Tuesday , November 30 2021
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In search of high school

Summary:
A few days ago, I completed reading In Search of Lost Time. The same day, I got an email that had a list of everyone in my high school class (of 1973). Looking over the list, I saw just 5 names of people I recalled, out of about 650 students. BTW, at least 44 of my classmates are now dead, 30 men and 14 women.Reading Proust got me thinking about how little I recall of my early life. I’m writing this rather aimless post in the hope of getting feedback—do other people my age recall high school?Here’s what I recall:1. I see two Asian names on the list, but I don’t recall them. I’d guess 98% or 99% of my class was white. Today, that high school (Madison West) is 52% white.2. I recall almost none of my teachers. I don’t recall what went on in class. I do recall there

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A few days ago, I completed reading In Search of Lost Time. The same day, I got an email that had a list of everyone in my high school class (of 1973). Looking over the list, I saw just 5 names of people I recalled, out of about 650 students. BTW, at least 44 of my classmates are now dead, 30 men and 14 women.

Reading Proust got me thinking about how little I recall of my early life. I’m writing this rather aimless post in the hope of getting feedback—do other people my age recall high school?

Here’s what I recall:

1. I see two Asian names on the list, but I don’t recall them. I’d guess 98% or 99% of my class was white. Today, that high school (Madison West) is 52% white.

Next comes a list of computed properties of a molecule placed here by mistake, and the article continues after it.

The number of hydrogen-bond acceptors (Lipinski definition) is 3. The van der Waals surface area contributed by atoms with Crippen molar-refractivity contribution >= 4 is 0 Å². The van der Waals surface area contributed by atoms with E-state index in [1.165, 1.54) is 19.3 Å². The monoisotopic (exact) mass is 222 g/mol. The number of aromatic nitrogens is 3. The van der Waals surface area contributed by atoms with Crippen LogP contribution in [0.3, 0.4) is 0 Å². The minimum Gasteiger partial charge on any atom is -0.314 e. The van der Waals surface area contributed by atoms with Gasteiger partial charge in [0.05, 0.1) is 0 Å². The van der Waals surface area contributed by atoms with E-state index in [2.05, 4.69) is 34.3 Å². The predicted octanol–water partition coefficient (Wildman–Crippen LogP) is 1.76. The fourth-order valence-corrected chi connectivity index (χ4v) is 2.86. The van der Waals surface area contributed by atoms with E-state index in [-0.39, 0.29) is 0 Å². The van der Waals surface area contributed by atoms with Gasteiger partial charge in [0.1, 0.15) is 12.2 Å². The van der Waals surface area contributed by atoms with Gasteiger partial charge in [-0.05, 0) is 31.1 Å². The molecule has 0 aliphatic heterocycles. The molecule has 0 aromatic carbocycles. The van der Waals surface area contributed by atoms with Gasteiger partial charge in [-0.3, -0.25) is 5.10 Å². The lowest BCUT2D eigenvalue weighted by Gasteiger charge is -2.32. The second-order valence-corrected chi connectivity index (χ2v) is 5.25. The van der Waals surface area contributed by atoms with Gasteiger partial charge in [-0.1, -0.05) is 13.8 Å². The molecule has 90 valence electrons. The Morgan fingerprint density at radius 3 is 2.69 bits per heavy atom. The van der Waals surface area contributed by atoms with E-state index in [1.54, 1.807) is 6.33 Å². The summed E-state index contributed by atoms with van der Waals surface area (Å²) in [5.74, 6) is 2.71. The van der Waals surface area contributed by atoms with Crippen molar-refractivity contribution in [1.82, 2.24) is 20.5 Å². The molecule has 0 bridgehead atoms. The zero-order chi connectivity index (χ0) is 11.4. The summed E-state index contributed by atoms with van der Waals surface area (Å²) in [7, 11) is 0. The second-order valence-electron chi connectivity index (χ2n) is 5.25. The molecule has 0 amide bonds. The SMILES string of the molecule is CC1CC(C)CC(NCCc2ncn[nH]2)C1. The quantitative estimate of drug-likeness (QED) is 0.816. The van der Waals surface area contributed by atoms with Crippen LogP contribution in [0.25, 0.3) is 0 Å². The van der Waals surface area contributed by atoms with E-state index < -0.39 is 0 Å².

2. I recall almost none of my teachers. I don’t recall what went on in class. I do recall there were classes of roughly one hour, and then we would move to a different room (unlike elementary school). I recall English, math, social studies, chemistry, etc. But what happened in class? Was it a lecture, like college? I don’t recall. I recall being endlessly bored, watching the clock slowly edge up to 3:20, when we were released. Most of all, I looked forward to summer vacation.

3. By graduating a semester early, I was able to spend only 2 1/2 years in high school (9th grade was still junior high school) But not because I was a brilliant student (my GPA was about 3.2). Rather I just wanted to finish up as soon as possible, so I took the final two courses via correspondence courses. (Via the US mail, there was no internet). Then after finishing my in-person classes in January 1973, I worked five days a week in a canning factory to earn money for college. I must have hated school, but I don’t recall why. I wasn’t bullied.

4. I feel like high school must be really different today, due to innovations like computer games. I recall lots of time spent doing nothing–no phone to play with. During my final semester they switched to “open campus”, as the 1970s were among the most decadent period in US history. I’d take off Tuesday and Thursday afternoon when I had no classes and bicycle out into the country for 40 or 50 miles.

5. The 99% white figure probably makes you think it was a very conservative “pre-woke” time and place. But it didn’t seem that way at all. Students would go down to the nearby campus to engage in the frequent protests against the war in Vietnam.